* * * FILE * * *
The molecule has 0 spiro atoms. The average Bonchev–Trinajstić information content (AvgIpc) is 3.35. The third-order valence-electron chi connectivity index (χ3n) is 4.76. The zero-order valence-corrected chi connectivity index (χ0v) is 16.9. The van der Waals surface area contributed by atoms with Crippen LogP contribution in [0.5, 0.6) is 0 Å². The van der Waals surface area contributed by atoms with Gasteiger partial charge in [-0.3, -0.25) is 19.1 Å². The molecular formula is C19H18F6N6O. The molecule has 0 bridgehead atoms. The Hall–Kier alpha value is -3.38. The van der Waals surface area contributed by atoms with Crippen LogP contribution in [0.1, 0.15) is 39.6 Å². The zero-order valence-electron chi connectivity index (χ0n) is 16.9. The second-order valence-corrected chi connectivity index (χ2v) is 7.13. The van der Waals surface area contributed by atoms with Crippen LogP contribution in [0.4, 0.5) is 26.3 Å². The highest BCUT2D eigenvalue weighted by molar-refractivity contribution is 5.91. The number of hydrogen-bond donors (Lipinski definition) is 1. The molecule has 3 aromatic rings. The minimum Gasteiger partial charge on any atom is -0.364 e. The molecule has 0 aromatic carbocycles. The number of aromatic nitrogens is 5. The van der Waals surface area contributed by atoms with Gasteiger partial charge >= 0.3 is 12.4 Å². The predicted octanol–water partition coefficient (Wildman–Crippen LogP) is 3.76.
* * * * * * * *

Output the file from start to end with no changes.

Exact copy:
The molecule has 0 spiro atoms. The average Bonchev–Trinajstić information content (AvgIpc) is 3.35. The third-order valence-electron chi connectivity index (χ3n) is 4.76. The zero-order valence-corrected chi connectivity index (χ0v) is 16.9. The van der Waals surface area contributed by atoms with Crippen LogP contribution in [0.5, 0.6) is 0 Å². The van der Waals surface area contributed by atoms with Gasteiger partial charge in [-0.3, -0.25) is 19.1 Å². The molecular formula is C19H18F6N6O. The molecule has 0 bridgehead atoms. The Hall–Kier alpha value is -3.38. The van der Waals surface area contributed by atoms with Crippen LogP contribution in [0.1, 0.15) is 39.6 Å². The zero-order valence-electron chi connectivity index (χ0n) is 16.9. The second-order valence-corrected chi connectivity index (χ2v) is 7.13. The van der Waals surface area contributed by atoms with Crippen LogP contribution in [0.4, 0.5) is 26.3 Å². The highest BCUT2D eigenvalue weighted by molar-refractivity contribution is 5.91. The number of hydrogen-bond donors (Lipinski definition) is 1. The molecule has 3 aromatic rings. The minimum Gasteiger partial charge on any atom is -0.364 e. The molecule has 0 aromatic carbocycles. The number of aromatic nitrogens is 5. The van der Waals surface area contributed by atoms with Gasteiger partial charge >= 0.3 is 12.4 Å². The predicted octanol–water partition coefficient (Wildman–Crippen LogP) is 3.76.